Rory McIlroy enters new era, but he might not want to talk about it

Fresh off breakup news, a European adventure, and sporting a scruff popular with nearly every golfer except Rory McIlroy, the Northern Irishman met with the media ahead of the RBC Canadian Open.

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HAMILTON — Reluctant superstar isn’t a term that’s been used much, if ever, to describe Rory McIlroy.

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It would still be an exaggeration, but we have definitely entered a new, slightly more guarded era of the Rory show, although his affinity toward Canada had the golfer in a relaxed mood at Hamilton Golf and Country Club on Wednesday.

McIlroy is a two-time RBC Canadian Open champion, with his first coming in Hamilton in 2019.

“It’s sort of good to be back at the place where I guess this love affair with Canada started,” he said.

Fresh off breakup news, a European adventure, and sporting a scruffy face previously popular with nearly every golfer except Rory McIlroy, the Northern Irishman met with the media ahead of the RBC Canadian Open.

“I certainly switched off,” he said of his short post-PGA Championship break from golf. “I went to one of my best friend’s weddings in Italy for four days, which was a lot of fun, good to see a lot of people from home I haven’t seen in a long time. Yeah, it was actually a really good trip. I needed it.”

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It’s understandable McIlroy would feel the need to get away.

Earlier this month at Valhalla, news of McIlroy’s split from wife Erica Stoll was, sadly, the biggest story of the PGA Championship. At least until Louisville’s finest put world No. 1 Scottie Scheffler in the clink for allegedly causing an officer to tear his $80 trousers. Scheffler’s off-the-course troubles are now behind him after charges were dropped on Wednesday.

McIlroy has been trying with varying results to get his own focus back on the golf course for most of the year. After spending plenty of time, energy, and maybe even some of his sanity vehemently defending the PGA Tour in its fight against LIV Golf, McIlroy decided to check-out of golf’s rather uncivil war.

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“I wish I hadn’t have gotten involved or not hadn’t have gotten involved, hadn’t have gotten as deeply involved in it,” McIlroy said on Wednesday. “My whole thing is I’m just disappointed to what it’s done to, not to the game of golf, the game of golf will be fine, but men’s professional golf and this sort of divide we have.”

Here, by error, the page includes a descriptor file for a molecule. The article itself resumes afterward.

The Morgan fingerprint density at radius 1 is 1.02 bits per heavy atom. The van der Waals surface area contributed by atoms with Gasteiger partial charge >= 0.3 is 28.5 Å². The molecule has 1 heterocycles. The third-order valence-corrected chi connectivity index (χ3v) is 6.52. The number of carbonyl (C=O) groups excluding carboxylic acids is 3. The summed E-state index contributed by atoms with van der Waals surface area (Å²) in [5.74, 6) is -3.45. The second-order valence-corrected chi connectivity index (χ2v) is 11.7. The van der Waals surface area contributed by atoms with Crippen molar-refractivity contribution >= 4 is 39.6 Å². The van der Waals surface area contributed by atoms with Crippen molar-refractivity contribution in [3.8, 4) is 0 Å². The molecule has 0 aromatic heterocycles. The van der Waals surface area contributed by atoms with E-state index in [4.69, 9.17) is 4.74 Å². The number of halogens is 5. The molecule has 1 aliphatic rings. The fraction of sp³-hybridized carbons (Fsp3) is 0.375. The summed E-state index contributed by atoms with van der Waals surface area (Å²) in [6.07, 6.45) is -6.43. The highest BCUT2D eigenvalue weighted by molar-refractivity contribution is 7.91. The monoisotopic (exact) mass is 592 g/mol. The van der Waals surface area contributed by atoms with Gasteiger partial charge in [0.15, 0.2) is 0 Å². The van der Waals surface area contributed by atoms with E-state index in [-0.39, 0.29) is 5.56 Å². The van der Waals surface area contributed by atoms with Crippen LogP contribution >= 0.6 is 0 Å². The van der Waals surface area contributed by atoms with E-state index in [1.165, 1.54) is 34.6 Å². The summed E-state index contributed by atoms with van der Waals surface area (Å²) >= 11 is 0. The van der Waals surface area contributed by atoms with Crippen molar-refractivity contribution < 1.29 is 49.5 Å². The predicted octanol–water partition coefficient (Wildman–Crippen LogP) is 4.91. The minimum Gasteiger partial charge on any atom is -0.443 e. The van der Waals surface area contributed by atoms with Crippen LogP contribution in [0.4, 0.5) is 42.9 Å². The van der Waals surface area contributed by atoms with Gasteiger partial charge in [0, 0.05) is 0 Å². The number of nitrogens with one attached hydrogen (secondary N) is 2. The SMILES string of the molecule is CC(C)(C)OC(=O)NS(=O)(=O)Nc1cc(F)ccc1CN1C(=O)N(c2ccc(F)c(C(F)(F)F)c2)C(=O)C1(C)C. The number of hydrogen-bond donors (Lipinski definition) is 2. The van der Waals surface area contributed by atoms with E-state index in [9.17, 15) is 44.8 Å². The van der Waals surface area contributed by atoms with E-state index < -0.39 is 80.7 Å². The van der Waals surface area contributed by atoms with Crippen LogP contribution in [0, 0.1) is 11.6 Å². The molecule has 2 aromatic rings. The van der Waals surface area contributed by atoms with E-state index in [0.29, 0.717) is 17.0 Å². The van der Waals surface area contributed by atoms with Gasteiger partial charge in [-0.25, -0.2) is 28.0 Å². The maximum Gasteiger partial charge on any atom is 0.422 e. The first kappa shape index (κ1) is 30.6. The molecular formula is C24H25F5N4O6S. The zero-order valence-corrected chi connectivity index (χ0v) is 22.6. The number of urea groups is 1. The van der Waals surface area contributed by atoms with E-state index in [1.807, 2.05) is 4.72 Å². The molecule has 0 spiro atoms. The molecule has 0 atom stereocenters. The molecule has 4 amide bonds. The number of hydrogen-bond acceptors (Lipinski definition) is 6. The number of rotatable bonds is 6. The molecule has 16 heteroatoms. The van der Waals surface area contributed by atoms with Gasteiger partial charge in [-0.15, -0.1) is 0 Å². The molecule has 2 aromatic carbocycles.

McIlroy’s softening on the issue seems to roughly coincide with Jon Rahm’s departure for LIV last December.

“I hold no grudge, I hold no resentment over the guys that chose to go and play on LIV,” he reiterated on Wednesday. “Everyone’s got their own decisions to make and everyone has the right to make those decisions.”

It was shortly before Rahm’s move that McIlroy stepped down as a player director on the PGA Tour’s influential policy board, the most obvious sign of an inward retreat for the once very public superstar. He later expressed interest in regaining his seat, before saying there were players on the board “maybe uncomfortable with me coming back on for some reason.”

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When the year’s first major championship came around with the Masters, the golf world got another example as McIlroy — known for giving the most open, thoughtful, and in-depth interviews in the sport — seemed to be rushed off stage after a brief round of questions that lasted less than 10 minutes. His news conference at the PGA Championship following news of his breakup understandably was short and slightly awkward.

Under fewer lights and smaller crowds here in Hamilton, McIlroy was less rushed and seemed at ease.

“First and foremost, I love playing here. I love playing in Canada. I love playing in front of the fans,” McIlroy said. “I also think to support RBC and what they have done for the PGA Tour and the game of golf, I think that’s a real important part of it as well. RBC is a title sponsor to two events, one signature event, one national open.”

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But Wednesday in Canada seemed the exception, not the norm this season. At a time when the golf world is desperate for a unifying voice, Rory is still the face of the PGA Tour as well as an outspoken proponent of a more global game. After laying down his arms in the fight, and with close ties to some of LIV’s European stars, McIlroy is well-suited to straddle the lines of both camps in golf’s war. Yet the game’s biggest active star appears largely sidelined, somewhat by choice and somewhat by circumstance.

And at the RBC Canadian Open, for good or ill, he seemed okay with that.

“Hopefully, we’re on a path to sorting that out and getting that to come back together,” McIlroy said. “But, yeah, I mean, in hindsight — hindsight’s always 20/20 — I wish I hadn’t have gotten as deeply involved as I have.”



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